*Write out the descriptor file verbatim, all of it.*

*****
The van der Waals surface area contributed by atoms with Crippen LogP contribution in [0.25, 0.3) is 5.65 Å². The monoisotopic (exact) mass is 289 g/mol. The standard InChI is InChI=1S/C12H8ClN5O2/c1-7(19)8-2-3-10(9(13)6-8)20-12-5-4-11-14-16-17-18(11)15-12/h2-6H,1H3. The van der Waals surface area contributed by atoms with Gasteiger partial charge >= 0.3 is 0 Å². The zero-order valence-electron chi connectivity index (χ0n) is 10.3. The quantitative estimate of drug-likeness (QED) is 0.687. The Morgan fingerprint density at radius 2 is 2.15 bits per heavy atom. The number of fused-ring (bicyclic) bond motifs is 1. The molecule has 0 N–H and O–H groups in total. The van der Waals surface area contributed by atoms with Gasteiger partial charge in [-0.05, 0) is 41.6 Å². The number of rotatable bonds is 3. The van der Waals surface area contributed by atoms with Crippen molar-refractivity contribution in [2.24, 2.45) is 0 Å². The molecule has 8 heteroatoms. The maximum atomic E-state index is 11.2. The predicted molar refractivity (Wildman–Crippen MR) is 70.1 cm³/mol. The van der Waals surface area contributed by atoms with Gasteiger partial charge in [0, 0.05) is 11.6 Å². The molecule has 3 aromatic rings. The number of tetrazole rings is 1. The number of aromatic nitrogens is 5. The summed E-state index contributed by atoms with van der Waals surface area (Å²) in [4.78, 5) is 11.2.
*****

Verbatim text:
The van der Waals surface area contributed by atoms with Crippen LogP contribution in [0.25, 0.3) is 5.65 Å². The monoisotopic (exact) mass is 289 g/mol. The standard InChI is InChI=1S/C12H8ClN5O2/c1-7(19)8-2-3-10(9(13)6-8)20-12-5-4-11-14-16-17-18(11)15-12/h2-6H,1H3. The van der Waals surface area contributed by atoms with Gasteiger partial charge >= 0.3 is 0 Å². The zero-order valence-electron chi connectivity index (χ0n) is 10.3. The quantitative estimate of drug-likeness (QED) is 0.687. The Morgan fingerprint density at radius 2 is 2.15 bits per heavy atom. The number of fused-ring (bicyclic) bond motifs is 1. The molecule has 0 N–H and O–H groups in total. The van der Waals surface area contributed by atoms with Gasteiger partial charge in [-0.05, 0) is 41.6 Å². The number of rotatable bonds is 3. The van der Waals surface area contributed by atoms with Crippen molar-refractivity contribution in [2.24, 2.45) is 0 Å². The molecule has 8 heteroatoms. The maximum atomic E-state index is 11.2. The predicted molar refractivity (Wildman–Crippen MR) is 70.1 cm³/mol. The van der Waals surface area contributed by atoms with Gasteiger partial charge in [0, 0.05) is 11.6 Å². The molecule has 3 aromatic rings. The number of tetrazole rings is 1. The number of aromatic nitrogens is 5. The summed E-state index contributed by atoms with van der Waals surface area (Å²) in [4.78, 5) is 11.2.